Footballer John Terry was using "straightforward racial abuse" against rival player Anton Ferdinand rather than simply repeating a racist slur, a court has heard.
Prosecutor Duncan Penny said the Chelsea captain used the phrase "f****** black c***" as an insult.
Terry, 31, claims he thought Ferdinand had wrongly accused him of racist abuse and was simply repeating the words back to him sarcastically.
The pair had traded insults in the run-up to the alleged racist insult during a Premier League game on October 23 last year.
Ferdinand taunted Terry about his alleged affair with a team mate's ex-girlfriend, while Terry implied the QPR player had bad breath.
Mr Penny said it was unlikely that Ferdinand would have had the "motivation or frankly the sophistication" in the heat of the moment to make up an allegation that Terry had used racial abuse.
"A false allegation of racism would be an accusation which involved more sophisticated thought processes than had hitherto been going on, on that football pitch," Mr Penny said.
He said Ferdinand would not be the first "victim" who was reluctant to give evidence in court.
"What was in this for Anton Ferdinand? This case will follow him for the rest of his career. He made it clear he did not wish to be here (in court), just like Mr (Ashley) Cole," the prosecutor said.
"Was it, in the case of Ferdinand, because he had made a grave and false allegation against the England captain?
"You may wish to ask yourself the question, whether in truth he was brave to give evidence in this trial?"
Terry’s lawyer George Carter-Stephenson QC said the prosecution case was based on "speculation".
He said: "This is not a case about racism. The prosecution conceded that Mr Terry is not a racist".
He told the court there was no direct evidence about what Terry had said, other than his own account.
"No matter what the words actually were, if they were or may have been Mr Terry repeating back what he believed Mr Ferdinand had accused him of, then that’s the end of this particular case."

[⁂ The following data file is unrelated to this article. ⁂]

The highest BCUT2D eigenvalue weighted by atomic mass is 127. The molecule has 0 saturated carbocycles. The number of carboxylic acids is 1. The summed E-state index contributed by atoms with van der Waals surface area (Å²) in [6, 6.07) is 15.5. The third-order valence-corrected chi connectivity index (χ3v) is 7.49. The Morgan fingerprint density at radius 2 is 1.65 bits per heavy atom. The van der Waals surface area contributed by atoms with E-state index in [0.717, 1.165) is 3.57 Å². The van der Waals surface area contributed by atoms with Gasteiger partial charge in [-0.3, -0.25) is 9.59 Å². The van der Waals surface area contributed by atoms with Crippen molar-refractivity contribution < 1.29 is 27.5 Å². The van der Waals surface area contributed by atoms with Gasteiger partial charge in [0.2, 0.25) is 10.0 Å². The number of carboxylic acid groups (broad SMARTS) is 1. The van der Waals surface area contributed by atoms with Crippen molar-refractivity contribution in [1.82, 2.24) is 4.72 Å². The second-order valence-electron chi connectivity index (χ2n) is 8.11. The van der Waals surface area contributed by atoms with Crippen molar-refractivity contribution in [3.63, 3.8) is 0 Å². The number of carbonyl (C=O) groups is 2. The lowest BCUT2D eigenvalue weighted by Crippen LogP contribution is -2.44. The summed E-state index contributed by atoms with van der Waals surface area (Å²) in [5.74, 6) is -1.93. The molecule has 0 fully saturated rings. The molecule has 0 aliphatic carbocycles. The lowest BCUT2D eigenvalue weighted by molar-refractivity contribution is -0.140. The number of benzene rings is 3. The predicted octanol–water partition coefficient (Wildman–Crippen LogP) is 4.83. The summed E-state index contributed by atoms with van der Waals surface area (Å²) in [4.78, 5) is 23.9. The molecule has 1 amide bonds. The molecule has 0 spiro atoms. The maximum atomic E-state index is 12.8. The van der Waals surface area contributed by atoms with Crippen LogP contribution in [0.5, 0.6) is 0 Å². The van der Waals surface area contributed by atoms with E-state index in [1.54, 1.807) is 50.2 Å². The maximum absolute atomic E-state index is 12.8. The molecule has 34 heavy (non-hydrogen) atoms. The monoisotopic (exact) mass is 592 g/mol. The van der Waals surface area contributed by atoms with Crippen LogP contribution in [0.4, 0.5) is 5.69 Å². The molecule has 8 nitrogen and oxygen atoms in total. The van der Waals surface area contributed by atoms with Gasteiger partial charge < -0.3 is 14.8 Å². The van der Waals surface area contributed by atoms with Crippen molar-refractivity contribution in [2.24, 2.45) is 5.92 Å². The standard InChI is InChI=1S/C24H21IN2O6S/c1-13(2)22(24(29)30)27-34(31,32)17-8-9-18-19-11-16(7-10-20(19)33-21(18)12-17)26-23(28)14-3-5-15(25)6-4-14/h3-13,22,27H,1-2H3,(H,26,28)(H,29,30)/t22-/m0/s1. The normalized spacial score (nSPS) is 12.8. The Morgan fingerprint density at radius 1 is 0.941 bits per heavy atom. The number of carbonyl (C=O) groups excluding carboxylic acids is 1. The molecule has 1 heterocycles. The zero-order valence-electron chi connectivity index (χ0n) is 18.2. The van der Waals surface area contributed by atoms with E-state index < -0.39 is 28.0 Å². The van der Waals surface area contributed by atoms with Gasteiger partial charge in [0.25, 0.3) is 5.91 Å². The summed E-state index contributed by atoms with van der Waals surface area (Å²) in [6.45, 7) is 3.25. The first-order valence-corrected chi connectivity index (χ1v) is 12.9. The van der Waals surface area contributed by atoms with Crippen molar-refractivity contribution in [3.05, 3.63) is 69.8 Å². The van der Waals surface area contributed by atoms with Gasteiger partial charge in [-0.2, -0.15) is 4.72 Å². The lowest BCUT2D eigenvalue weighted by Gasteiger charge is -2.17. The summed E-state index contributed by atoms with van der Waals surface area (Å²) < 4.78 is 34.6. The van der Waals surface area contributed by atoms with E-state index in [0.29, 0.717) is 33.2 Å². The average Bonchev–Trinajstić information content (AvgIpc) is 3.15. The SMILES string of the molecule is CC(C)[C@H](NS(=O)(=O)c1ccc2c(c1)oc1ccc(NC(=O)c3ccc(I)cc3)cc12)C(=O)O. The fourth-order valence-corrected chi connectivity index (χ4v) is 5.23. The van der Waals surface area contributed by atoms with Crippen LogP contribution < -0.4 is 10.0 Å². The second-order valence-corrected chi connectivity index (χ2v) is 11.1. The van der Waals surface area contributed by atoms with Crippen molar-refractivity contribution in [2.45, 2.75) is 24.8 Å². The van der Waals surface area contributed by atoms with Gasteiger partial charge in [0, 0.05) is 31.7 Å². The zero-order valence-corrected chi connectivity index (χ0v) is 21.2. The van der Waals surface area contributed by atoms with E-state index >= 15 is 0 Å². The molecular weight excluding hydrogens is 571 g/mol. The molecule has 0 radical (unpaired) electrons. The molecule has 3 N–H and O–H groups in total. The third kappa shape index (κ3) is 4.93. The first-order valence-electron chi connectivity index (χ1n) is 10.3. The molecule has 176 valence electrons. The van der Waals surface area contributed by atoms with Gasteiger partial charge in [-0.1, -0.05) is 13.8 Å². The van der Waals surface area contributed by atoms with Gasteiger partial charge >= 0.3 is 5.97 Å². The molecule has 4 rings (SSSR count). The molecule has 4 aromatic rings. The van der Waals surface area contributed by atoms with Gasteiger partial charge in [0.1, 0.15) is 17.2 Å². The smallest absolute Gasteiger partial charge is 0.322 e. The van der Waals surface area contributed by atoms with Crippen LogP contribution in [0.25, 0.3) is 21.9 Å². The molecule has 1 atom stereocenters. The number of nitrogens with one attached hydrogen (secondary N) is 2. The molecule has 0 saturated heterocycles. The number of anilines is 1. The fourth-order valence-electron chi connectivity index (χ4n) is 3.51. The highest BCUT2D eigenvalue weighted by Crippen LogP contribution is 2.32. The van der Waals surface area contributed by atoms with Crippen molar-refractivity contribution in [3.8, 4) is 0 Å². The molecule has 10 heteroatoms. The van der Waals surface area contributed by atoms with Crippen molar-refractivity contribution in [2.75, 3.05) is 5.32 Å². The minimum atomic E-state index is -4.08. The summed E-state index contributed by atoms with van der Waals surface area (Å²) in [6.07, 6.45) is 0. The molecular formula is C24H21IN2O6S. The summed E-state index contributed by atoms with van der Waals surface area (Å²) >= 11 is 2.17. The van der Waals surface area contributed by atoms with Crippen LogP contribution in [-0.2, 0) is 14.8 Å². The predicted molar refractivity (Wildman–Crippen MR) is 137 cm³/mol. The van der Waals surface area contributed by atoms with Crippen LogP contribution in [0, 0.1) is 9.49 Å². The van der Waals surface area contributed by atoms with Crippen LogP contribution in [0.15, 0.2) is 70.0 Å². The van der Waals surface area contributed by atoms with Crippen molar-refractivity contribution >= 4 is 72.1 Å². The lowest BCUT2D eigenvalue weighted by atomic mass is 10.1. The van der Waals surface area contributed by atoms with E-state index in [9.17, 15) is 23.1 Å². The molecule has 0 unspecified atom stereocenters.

Mr Carter-Stephenson said Terry would not have lost his temper over goading about the alleged affair, which he had faced "hundreds of times before".
"Can it really be right that Mr Terry totally loses his cool, as suggested by the prosecution, in relation to a further taunt by Mr Ferdinand about shagging his team mate's missus?" the barrister asked.
"The defence suggests that there is an inherent implausibility in that, given the evidence before this court.
"Mr Terry has 600 games behind him by way of professional top-level football experience, spanning 14 years. He has been sent off on four occasions, never in relation to his language.
"It is inconceivable to suggest that the taunt from Anton Ferdinand, that Mr Terry has heard hundreds of times before, and you may think he's heard far worse in relation to his mother, made him snap in the way suggested."
The court heard on Wednesday that some fans have chanted sexual insults about Terry's mother.
Expert lip-readers were called in by both the prosecution and defence as part of the trial.
But Mr Carter-Stephenson said lip-reading even in controlled conditions only has an accuracy of 60 to 80%.
Chief Magistrate Howard Riddle is expected to deliver his verdict on Friday afternoon.
If convicted, Terry faces a maximum penalty of a £2,500 fine.